For those of you following our “Help My Unbelief” webinar and study of Fleming Rutledge’s book, this blog is a two-fer. That is, it includes links to the video tapes of our last two sessions. Here’s the most recent, from Monday May 16, in which we covered two sermons on the topic of inclusiveness. Fleming’s question that provides the rubric for those sermons is “Don’t we need to make Christianity more inclusive?” Though these sermons were written some time ago they remain relevant, even urgent.
And then the recording from the week before, addressing two other questions that are often asked, “Shouldn’t we get rid of the idea that God is judgmental?” and “Didn’t St. Paul mess up the simple gospel of Jesus?”
Jason had asked me to take “center stage” on the inclusiveness topic/ sermons at least in part because the other three panelists are all Methodists, a denomination that remains stuck, and now divided, on the LGBTQ issues. The UCC was able to resolve those issues in part because of our congregational polity (congregations could make their own decisions apart from the denomination) and in part because the UCC doesn’t have the global makeup of the Methodists or Episcopalians, with churches particularly in Africa, resistant to an “open and affirming” position.
That said, we actually didn’t focus our discussion on the issues of sexuality very much. In introducing the topic I noted that the invocation of “inclusion” and related words, “diversity,” “openness” or “acceptance,” had a two-fold impulse. One was certainly the question of gay/ lesbian inclusion and ordination. But another was a more general effort to be more welcoming of the un and the de-churched. A fair number of people experience churches as clubby and not particularly receptive to the wide variety of humanity. So “inclusion” has been an effort overcome these tendencies or failures.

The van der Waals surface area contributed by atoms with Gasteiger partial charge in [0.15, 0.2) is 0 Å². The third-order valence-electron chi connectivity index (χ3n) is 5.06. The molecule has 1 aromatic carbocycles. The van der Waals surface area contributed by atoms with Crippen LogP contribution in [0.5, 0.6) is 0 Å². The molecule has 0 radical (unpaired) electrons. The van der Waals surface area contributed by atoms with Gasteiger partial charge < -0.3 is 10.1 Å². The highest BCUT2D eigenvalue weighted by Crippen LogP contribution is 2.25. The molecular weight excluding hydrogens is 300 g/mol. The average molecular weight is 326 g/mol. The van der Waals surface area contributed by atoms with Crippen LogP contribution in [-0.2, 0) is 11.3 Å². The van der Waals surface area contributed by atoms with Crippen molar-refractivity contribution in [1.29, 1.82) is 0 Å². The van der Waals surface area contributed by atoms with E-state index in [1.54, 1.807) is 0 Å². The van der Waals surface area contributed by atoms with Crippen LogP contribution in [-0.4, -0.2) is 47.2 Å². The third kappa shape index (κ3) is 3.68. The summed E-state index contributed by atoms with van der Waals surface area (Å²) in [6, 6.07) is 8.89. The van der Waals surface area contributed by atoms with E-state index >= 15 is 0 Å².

But often this effort has proceeded without much theological grounding and has been, as a result, more of a human virtue to be aspired to or even a new “law,” as in “let us all now be inclusive.” These sermons take a different and better approach, which is to treat inclusiveness as intrinsic to the gospel message of God’s grace for sinners — a category that is really inclusive.
Remember the story Jesus told of the Pharisee and the tax collector? Two men enter the Temple. One advances to the front and thanks God for his good and virtuous life, and (with a backward nod) that he not like the other guy, that tax collector (read: person who makes money off a corrupt system). Meanwhile, the tax farmer stands at the far back of the Temple and wails, “God have mercy on me a sinner.” Which one, asked Jesus, “went home justified?” You know the answer: the one who relied on God’s grace, not on his own (self) righteousness.
Often in our “inclusive” churches I have heard us say something like, “Thank God, we are not like those nasty, narrow minded conservative Christians.”
As Fleming notes we human beings are always making distinctions between ourselves and others on all sorts of grounds, and judging ourselves, like the Pharisee in the story, to be better than others. Before God none of that holds up very well. Before God we are all sinners in need of grace. That is the basis of true inclusiveness. I’ll close with a relevant quote from Bonhoeffer.
“Judging others makes us blind, whereas love is illuminating. By judging others we blind ourselves to our own evil and to the grace which others are just as entitled to as we are.”